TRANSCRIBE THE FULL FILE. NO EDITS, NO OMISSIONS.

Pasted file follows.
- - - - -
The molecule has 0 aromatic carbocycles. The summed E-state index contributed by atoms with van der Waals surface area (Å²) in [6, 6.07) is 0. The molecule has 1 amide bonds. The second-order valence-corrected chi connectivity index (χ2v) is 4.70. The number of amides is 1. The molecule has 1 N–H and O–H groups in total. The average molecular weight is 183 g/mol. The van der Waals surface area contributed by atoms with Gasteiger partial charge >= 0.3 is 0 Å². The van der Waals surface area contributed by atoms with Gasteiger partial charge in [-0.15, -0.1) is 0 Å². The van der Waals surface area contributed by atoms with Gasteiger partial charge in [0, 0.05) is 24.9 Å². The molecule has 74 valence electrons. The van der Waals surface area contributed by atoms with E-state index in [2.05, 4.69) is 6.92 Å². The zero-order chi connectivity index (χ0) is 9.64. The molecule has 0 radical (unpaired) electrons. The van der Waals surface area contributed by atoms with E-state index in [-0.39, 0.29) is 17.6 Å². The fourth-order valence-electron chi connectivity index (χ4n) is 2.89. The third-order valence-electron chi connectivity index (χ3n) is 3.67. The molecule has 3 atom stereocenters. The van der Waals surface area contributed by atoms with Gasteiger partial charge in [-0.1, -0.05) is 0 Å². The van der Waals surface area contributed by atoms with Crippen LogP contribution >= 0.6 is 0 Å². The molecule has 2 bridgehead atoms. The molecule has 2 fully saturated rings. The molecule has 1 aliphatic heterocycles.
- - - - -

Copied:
The molecule has 0 aromatic carbocycles. The summed E-state index contributed by atoms with van der Waals surface area (Å²) in [6, 6.07) is 0. The molecule has 1 amide bonds. The second-order valence-corrected chi connectivity index (χ2v) is 4.70. The number of amides is 1. The molecule has 1 N–H and O–H groups in total. The average molecular weight is 183 g/mol. The van der Waals surface area contributed by atoms with Gasteiger partial charge >= 0.3 is 0 Å². The van der Waals surface area contributed by atoms with Gasteiger partial charge in [-0.15, -0.1) is 0 Å². The van der Waals surface area contributed by atoms with Gasteiger partial charge in [0, 0.05) is 24.9 Å². The molecule has 74 valence electrons. The van der Waals surface area contributed by atoms with E-state index in [2.05, 4.69) is 6.92 Å². The zero-order chi connectivity index (χ0) is 9.64. The molecule has 0 radical (unpaired) electrons. The van der Waals surface area contributed by atoms with E-state index in [-0.39, 0.29) is 17.6 Å². The fourth-order valence-electron chi connectivity index (χ4n) is 2.89. The third-order valence-electron chi connectivity index (χ3n) is 3.67. The molecule has 3 atom stereocenters. The van der Waals surface area contributed by atoms with Gasteiger partial charge in [-0.1, -0.05) is 0 Å². The van der Waals surface area contributed by atoms with Crippen LogP contribution >= 0.6 is 0 Å². The molecule has 2 bridgehead atoms. The molecule has 2 fully saturated rings. The molecule has 1 aliphatic heterocycles.